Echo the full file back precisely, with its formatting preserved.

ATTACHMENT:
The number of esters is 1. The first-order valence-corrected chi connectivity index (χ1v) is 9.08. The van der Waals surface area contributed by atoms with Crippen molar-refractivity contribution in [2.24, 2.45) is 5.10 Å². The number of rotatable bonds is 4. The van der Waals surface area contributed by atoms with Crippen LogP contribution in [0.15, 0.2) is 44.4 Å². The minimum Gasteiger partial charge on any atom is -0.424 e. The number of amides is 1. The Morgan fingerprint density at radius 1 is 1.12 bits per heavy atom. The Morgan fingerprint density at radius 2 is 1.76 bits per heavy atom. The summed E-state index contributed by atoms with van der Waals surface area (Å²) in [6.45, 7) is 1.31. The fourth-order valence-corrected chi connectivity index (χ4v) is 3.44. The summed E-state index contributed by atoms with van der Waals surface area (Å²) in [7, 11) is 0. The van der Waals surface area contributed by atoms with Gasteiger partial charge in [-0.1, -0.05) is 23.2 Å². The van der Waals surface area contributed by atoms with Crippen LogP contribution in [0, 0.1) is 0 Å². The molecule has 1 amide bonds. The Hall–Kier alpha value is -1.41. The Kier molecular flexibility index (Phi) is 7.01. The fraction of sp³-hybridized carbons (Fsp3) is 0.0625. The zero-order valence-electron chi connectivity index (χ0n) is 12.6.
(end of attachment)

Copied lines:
The number of esters is 1. The first-order valence-corrected chi connectivity index (χ1v) is 9.08. The van der Waals surface area contributed by atoms with Crippen molar-refractivity contribution in [2.24, 2.45) is 5.10 Å². The number of rotatable bonds is 4. The van der Waals surface area contributed by atoms with Crippen LogP contribution in [0.15, 0.2) is 44.4 Å². The minimum Gasteiger partial charge on any atom is -0.424 e. The number of amides is 1. The Morgan fingerprint density at radius 1 is 1.12 bits per heavy atom. The Morgan fingerprint density at radius 2 is 1.76 bits per heavy atom. The summed E-state index contributed by atoms with van der Waals surface area (Å²) in [6.45, 7) is 1.31. The fourth-order valence-corrected chi connectivity index (χ4v) is 3.44. The summed E-state index contributed by atoms with van der Waals surface area (Å²) in [7, 11) is 0. The van der Waals surface area contributed by atoms with Gasteiger partial charge in [-0.1, -0.05) is 23.2 Å². The van der Waals surface area contributed by atoms with Crippen LogP contribution in [0, 0.1) is 0 Å². The molecule has 1 amide bonds. The Hall–Kier alpha value is -1.41. The Kier molecular flexibility index (Phi) is 7.01. The fraction of sp³-hybridized carbons (Fsp3) is 0.0625. The zero-order valence-electron chi connectivity index (χ0n) is 12.6.